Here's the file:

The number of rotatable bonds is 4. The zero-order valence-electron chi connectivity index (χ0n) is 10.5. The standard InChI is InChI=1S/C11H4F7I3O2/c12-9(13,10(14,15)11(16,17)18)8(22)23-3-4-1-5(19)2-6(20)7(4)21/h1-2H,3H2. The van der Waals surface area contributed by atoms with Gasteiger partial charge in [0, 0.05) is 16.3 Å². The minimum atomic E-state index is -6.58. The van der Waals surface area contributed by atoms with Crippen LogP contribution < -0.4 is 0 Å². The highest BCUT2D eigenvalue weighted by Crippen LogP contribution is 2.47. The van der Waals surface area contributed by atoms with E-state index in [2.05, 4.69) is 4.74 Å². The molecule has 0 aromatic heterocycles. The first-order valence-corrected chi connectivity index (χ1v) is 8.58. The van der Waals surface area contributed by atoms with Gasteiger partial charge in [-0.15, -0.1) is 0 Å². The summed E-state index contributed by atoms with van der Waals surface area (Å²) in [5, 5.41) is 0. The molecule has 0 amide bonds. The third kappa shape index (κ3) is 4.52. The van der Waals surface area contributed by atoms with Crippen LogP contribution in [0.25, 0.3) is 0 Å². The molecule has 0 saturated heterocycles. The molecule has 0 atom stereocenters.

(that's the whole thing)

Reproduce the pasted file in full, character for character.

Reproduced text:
The number of rotatable bonds is 4. The zero-order valence-electron chi connectivity index (χ0n) is 10.5. The standard InChI is InChI=1S/C11H4F7I3O2/c12-9(13,10(14,15)11(16,17)18)8(22)23-3-4-1-5(19)2-6(20)7(4)21/h1-2H,3H2. The van der Waals surface area contributed by atoms with Gasteiger partial charge in [0, 0.05) is 16.3 Å². The minimum atomic E-state index is -6.58. The van der Waals surface area contributed by atoms with Crippen LogP contribution < -0.4 is 0 Å². The highest BCUT2D eigenvalue weighted by Crippen LogP contribution is 2.47. The van der Waals surface area contributed by atoms with E-state index in [2.05, 4.69) is 4.74 Å². The molecule has 0 aromatic heterocycles. The first-order valence-corrected chi connectivity index (χ1v) is 8.58. The van der Waals surface area contributed by atoms with Gasteiger partial charge in [-0.15, -0.1) is 0 Å². The summed E-state index contributed by atoms with van der Waals surface area (Å²) in [5, 5.41) is 0. The molecule has 0 amide bonds. The third kappa shape index (κ3) is 4.52. The van der Waals surface area contributed by atoms with Crippen LogP contribution in [0.25, 0.3) is 0 Å². The molecule has 0 saturated heterocycles. The molecule has 0 atom stereocenters.